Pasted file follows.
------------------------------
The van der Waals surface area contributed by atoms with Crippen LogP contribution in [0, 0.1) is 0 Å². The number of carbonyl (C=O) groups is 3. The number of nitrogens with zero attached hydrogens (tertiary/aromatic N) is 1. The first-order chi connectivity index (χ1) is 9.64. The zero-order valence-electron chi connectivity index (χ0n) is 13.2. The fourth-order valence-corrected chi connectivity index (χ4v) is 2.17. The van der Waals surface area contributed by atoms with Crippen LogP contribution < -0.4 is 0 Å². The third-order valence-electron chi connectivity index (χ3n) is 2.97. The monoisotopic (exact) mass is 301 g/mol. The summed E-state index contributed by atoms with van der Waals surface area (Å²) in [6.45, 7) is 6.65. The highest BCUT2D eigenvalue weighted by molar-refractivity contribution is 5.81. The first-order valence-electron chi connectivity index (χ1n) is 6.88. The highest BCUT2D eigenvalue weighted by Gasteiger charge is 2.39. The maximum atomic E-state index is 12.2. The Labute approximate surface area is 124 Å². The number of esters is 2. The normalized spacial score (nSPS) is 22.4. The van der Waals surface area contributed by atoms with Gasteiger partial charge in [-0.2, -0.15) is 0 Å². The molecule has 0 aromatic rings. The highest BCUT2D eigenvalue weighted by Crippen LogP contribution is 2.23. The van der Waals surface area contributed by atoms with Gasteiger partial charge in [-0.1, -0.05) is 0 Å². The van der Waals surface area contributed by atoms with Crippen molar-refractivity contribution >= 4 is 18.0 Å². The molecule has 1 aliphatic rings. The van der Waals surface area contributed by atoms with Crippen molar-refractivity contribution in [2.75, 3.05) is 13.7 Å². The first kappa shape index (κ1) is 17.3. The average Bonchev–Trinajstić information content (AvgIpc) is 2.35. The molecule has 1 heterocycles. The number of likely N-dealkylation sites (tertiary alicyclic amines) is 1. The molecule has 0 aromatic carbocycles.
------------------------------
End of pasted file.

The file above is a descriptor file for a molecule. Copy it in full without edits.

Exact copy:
The van der Waals surface area contributed by atoms with Crippen LogP contribution in [0, 0.1) is 0 Å². The number of carbonyl (C=O) groups is 3. The number of nitrogens with zero attached hydrogens (tertiary/aromatic N) is 1. The first-order chi connectivity index (χ1) is 9.64. The zero-order valence-electron chi connectivity index (χ0n) is 13.2. The fourth-order valence-corrected chi connectivity index (χ4v) is 2.17. The van der Waals surface area contributed by atoms with Crippen LogP contribution < -0.4 is 0 Å². The third-order valence-electron chi connectivity index (χ3n) is 2.97. The monoisotopic (exact) mass is 301 g/mol. The summed E-state index contributed by atoms with van der Waals surface area (Å²) in [6.45, 7) is 6.65. The highest BCUT2D eigenvalue weighted by molar-refractivity contribution is 5.81. The first-order valence-electron chi connectivity index (χ1n) is 6.88. The highest BCUT2D eigenvalue weighted by Gasteiger charge is 2.39. The maximum atomic E-state index is 12.2. The Labute approximate surface area is 124 Å². The number of esters is 2. The normalized spacial score (nSPS) is 22.4. The van der Waals surface area contributed by atoms with Gasteiger partial charge in [-0.2, -0.15) is 0 Å². The molecule has 0 aromatic rings. The highest BCUT2D eigenvalue weighted by Crippen LogP contribution is 2.23. The van der Waals surface area contributed by atoms with Gasteiger partial charge in [-0.1, -0.05) is 0 Å². The van der Waals surface area contributed by atoms with Crippen molar-refractivity contribution >= 4 is 18.0 Å². The molecule has 1 aliphatic rings. The van der Waals surface area contributed by atoms with Crippen molar-refractivity contribution in [2.75, 3.05) is 13.7 Å². The first kappa shape index (κ1) is 17.3. The average Bonchev–Trinajstić information content (AvgIpc) is 2.35. The molecule has 1 heterocycles. The number of likely N-dealkylation sites (tertiary alicyclic amines) is 1. The molecule has 0 aromatic carbocycles.